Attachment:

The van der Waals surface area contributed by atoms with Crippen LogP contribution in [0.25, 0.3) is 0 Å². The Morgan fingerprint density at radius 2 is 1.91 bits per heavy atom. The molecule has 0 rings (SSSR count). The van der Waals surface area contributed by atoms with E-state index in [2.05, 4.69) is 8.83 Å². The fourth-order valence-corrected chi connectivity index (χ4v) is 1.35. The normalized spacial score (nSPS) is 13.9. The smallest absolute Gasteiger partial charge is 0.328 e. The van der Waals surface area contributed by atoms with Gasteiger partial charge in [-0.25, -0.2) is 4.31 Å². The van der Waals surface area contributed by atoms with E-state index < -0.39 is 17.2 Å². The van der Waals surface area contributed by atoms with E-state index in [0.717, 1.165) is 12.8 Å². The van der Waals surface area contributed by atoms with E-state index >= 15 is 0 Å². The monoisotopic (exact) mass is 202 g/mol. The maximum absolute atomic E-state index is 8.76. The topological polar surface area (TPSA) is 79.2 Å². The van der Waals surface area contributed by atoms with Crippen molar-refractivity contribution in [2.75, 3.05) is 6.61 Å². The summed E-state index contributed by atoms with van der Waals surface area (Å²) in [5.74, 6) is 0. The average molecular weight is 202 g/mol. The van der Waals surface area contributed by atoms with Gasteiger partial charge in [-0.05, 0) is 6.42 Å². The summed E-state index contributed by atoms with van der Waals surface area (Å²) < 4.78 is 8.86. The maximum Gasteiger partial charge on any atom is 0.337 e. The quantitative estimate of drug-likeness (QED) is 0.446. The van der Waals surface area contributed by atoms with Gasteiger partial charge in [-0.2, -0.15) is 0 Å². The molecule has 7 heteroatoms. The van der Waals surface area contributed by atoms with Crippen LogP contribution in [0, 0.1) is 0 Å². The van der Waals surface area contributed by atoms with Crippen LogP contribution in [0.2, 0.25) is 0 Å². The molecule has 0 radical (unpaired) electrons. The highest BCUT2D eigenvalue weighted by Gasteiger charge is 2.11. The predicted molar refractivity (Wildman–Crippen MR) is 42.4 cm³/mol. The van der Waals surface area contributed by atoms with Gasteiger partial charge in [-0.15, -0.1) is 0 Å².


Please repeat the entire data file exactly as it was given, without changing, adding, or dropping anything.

The van der Waals surface area contributed by atoms with Crippen LogP contribution in [0.25, 0.3) is 0 Å². The Morgan fingerprint density at radius 2 is 1.91 bits per heavy atom. The molecule has 0 rings (SSSR count). The van der Waals surface area contributed by atoms with E-state index in [2.05, 4.69) is 8.83 Å². The fourth-order valence-corrected chi connectivity index (χ4v) is 1.35. The normalized spacial score (nSPS) is 13.9. The smallest absolute Gasteiger partial charge is 0.328 e. The van der Waals surface area contributed by atoms with Gasteiger partial charge in [-0.25, -0.2) is 4.31 Å². The van der Waals surface area contributed by atoms with E-state index < -0.39 is 17.2 Å². The van der Waals surface area contributed by atoms with E-state index in [0.717, 1.165) is 12.8 Å². The van der Waals surface area contributed by atoms with E-state index >= 15 is 0 Å². The monoisotopic (exact) mass is 202 g/mol. The maximum absolute atomic E-state index is 8.76. The topological polar surface area (TPSA) is 79.2 Å². The van der Waals surface area contributed by atoms with Crippen molar-refractivity contribution in [2.75, 3.05) is 6.61 Å². The summed E-state index contributed by atoms with van der Waals surface area (Å²) in [5.74, 6) is 0. The average molecular weight is 202 g/mol. The van der Waals surface area contributed by atoms with Gasteiger partial charge in [-0.05, 0) is 6.42 Å². The summed E-state index contributed by atoms with van der Waals surface area (Å²) < 4.78 is 8.86. The maximum Gasteiger partial charge on any atom is 0.337 e. The quantitative estimate of drug-likeness (QED) is 0.446. The van der Waals surface area contributed by atoms with Gasteiger partial charge in [-0.2, -0.15) is 0 Å². The molecule has 7 heteroatoms. The van der Waals surface area contributed by atoms with Crippen LogP contribution in [0, 0.1) is 0 Å². The van der Waals surface area contributed by atoms with Crippen LogP contribution in [0.2, 0.25) is 0 Å². The molecule has 0 radical (unpaired) electrons. The highest BCUT2D eigenvalue weighted by Gasteiger charge is 2.11. The predicted molar refractivity (Wildman–Crippen MR) is 42.4 cm³/mol. The van der Waals surface area contributed by atoms with Gasteiger partial charge in [-0.15, -0.1) is 0 Å².